SHERIDAN — On Wednesday at King’s Saddlery on Main Street, Jim Jackson looked up from the intricate design he was tooling into a leather belt to chit-chat with passersby. They admired his work and wondered how long he’d been at King’s.
About 43 years, Jackson answered.
“Today is my last day.”
He smiled gently, his gray hair warmly lit by the studio lights overhead, and joked about being a “fixture” at one of Sheridan’s iconic businesses. Maybe that was why they moved him into the museum 20 years ago, he said.
It is fitting, he added, that he is moving to another museum to begin his semi-retirement.
Beginning Monday, Jackson will wake up to four wide open days to paint at his home studio. On Fridays, Saturdays and Sundays he will craft leatherworks in his new shop at The Brinton Museum.
“He is living history is what he is,” Brinton Museum Director and Chief Curator Ken Schuster said.
He meant it in the best possible way, a compliment to a man who has kept traditional cowboy art alive — and given it new life by blending the applied art of leather carving with his passion for fine art.
Jackson is known for framing paintings with intricately carved leather and weaving leather art directly into his images, an ideal complement to renderings of Western and American Indian culture.
Jackson is ready for the change — but sad, too, as he leaves his little corner in King’s Saddlery.
The Kings have been so good to him over the years, it’s like leaving family. He says Bruce King is the best boss in the world, and he will miss the people he’s worked with the most.
Jackson began stamping belts for King’s in 1974, did piece work for the business while earning his bachelor’s and master’s degrees in fine art at the University of Wyoming, and returned to do custom work full-time in 1989. Before returning to Sheridan, he worked as an artist, a time when his paintings were featured in renowned galleries in Denver and he was commissioned to paint an 85-by-15-foot mural of the San Diego Symphony.
Leatherwork is carved into Jackson’s nature. His father was a saddlemaker, and he began tooling leather in high school. He feels fortunate to have made a living making custom wallets, belts, purses and more for locals and tourists alike. He treated every order as a work of art.
Jackson worked five or six days a week at King’s, eventually moving his shop from the basement to a corner of the Don King Museum where visitors enjoyed watching him create the designs echoed in saddles and leatherworks all around him.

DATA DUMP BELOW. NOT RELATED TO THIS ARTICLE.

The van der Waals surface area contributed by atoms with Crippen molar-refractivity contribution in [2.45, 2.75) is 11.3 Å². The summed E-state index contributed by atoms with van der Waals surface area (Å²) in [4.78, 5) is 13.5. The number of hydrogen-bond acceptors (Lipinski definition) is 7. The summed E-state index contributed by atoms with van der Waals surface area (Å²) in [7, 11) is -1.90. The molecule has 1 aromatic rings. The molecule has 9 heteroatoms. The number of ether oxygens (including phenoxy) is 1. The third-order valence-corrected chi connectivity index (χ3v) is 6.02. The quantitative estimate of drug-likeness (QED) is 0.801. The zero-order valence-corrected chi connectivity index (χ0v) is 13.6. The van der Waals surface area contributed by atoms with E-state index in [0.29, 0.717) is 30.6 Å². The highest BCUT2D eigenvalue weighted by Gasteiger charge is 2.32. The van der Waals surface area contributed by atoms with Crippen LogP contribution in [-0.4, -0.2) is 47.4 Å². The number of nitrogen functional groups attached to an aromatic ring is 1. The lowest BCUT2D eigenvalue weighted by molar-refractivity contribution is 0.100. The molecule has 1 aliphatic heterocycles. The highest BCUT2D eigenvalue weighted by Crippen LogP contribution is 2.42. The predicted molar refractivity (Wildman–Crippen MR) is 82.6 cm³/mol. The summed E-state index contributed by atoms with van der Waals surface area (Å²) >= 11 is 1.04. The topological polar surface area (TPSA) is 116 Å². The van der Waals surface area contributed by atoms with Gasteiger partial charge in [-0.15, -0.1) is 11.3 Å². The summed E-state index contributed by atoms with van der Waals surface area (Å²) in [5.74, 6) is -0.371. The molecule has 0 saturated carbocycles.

In the evenings at home, he painted — his other passion. As he aged, he desired more time and freedom to create the art he wanted to create. Now he can.
Jackson has set up shop in the bunkhouse on the grounds of The Brinton Museum.
He will build pieces for the museum gift shop and looks forward to creating unique works of art that combine his painting and leatherworking skills.
“To me what’s important in a piece of work, whether it’s leatherwork or painting, is that it operates on more than one level,” Jackson said. “If it’s only operating on one level, it’s boring. Once those different levels start operating it gets deeper and deeper into your own connections.”
Schuster, who worked with Jackson as a curator at the UW Art Museum in 1983, sees the addition of Jackson’s leather shop supporting The Brinton’s recent partnership with the Traditional Cowboy Arts Association. Jackson will help the museum preserve Western arts and be key to educational programs as he gives lectures and workshops and helps curate shows.
Schuster hopes visitors will take time to visit Jackson’s leather shop and the rest of the gems on the grounds of The Brinton Museum.
“Everyone recognizes him as a superb talent,” Schuster said. “It’s once in a lifetime a guy like that comes along. We are very pleased and feel honored to have him as part of our institution.”